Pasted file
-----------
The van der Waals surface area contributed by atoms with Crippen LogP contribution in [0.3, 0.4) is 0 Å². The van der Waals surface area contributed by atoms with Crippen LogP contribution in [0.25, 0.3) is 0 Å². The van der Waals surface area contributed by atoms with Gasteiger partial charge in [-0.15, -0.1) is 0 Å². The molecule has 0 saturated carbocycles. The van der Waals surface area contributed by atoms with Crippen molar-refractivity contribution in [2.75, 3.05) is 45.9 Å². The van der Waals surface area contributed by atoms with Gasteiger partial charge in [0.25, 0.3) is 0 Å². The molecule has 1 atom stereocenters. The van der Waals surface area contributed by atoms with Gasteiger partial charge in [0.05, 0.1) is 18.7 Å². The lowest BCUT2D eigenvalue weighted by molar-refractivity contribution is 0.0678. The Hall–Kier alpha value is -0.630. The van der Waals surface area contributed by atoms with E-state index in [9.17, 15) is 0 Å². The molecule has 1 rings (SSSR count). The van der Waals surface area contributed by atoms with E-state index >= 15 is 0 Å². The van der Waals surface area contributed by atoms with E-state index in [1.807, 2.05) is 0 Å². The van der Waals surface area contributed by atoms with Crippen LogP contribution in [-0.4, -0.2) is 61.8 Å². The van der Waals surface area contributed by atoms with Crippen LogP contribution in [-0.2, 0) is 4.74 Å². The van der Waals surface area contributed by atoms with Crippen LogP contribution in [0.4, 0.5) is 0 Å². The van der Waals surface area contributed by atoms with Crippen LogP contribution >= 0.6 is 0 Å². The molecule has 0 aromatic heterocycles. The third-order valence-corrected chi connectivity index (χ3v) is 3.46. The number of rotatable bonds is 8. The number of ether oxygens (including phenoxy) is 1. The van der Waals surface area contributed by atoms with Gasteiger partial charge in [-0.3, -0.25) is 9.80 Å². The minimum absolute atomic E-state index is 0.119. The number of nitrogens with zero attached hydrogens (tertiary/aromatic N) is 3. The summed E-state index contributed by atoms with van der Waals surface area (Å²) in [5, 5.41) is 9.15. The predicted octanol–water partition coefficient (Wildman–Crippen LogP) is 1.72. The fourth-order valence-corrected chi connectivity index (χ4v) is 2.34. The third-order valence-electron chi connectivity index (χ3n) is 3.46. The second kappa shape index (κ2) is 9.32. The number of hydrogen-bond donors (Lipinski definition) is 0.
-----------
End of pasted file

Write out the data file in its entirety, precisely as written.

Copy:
The van der Waals surface area contributed by atoms with Crippen LogP contribution in [0.3, 0.4) is 0 Å². The van der Waals surface area contributed by atoms with Crippen LogP contribution in [0.25, 0.3) is 0 Å². The van der Waals surface area contributed by atoms with Gasteiger partial charge in [-0.15, -0.1) is 0 Å². The molecule has 0 saturated carbocycles. The van der Waals surface area contributed by atoms with Crippen molar-refractivity contribution in [2.75, 3.05) is 45.9 Å². The van der Waals surface area contributed by atoms with Gasteiger partial charge in [0.25, 0.3) is 0 Å². The molecule has 1 atom stereocenters. The van der Waals surface area contributed by atoms with Gasteiger partial charge in [0.05, 0.1) is 18.7 Å². The lowest BCUT2D eigenvalue weighted by molar-refractivity contribution is 0.0678. The Hall–Kier alpha value is -0.630. The van der Waals surface area contributed by atoms with E-state index in [9.17, 15) is 0 Å². The molecule has 1 rings (SSSR count). The van der Waals surface area contributed by atoms with E-state index >= 15 is 0 Å². The van der Waals surface area contributed by atoms with E-state index in [1.807, 2.05) is 0 Å². The van der Waals surface area contributed by atoms with Crippen LogP contribution in [-0.4, -0.2) is 61.8 Å². The van der Waals surface area contributed by atoms with Crippen LogP contribution in [-0.2, 0) is 4.74 Å². The van der Waals surface area contributed by atoms with Crippen LogP contribution in [0.4, 0.5) is 0 Å². The van der Waals surface area contributed by atoms with Crippen LogP contribution >= 0.6 is 0 Å². The molecule has 0 aromatic heterocycles. The third-order valence-corrected chi connectivity index (χ3v) is 3.46. The number of rotatable bonds is 8. The number of ether oxygens (including phenoxy) is 1. The van der Waals surface area contributed by atoms with Gasteiger partial charge in [-0.3, -0.25) is 9.80 Å². The minimum absolute atomic E-state index is 0.119. The number of nitrogens with zero attached hydrogens (tertiary/aromatic N) is 3. The summed E-state index contributed by atoms with van der Waals surface area (Å²) in [5, 5.41) is 9.15. The predicted octanol–water partition coefficient (Wildman–Crippen LogP) is 1.72. The fourth-order valence-corrected chi connectivity index (χ4v) is 2.34. The third-order valence-electron chi connectivity index (χ3n) is 3.46. The second kappa shape index (κ2) is 9.32. The number of hydrogen-bond donors (Lipinski definition) is 0.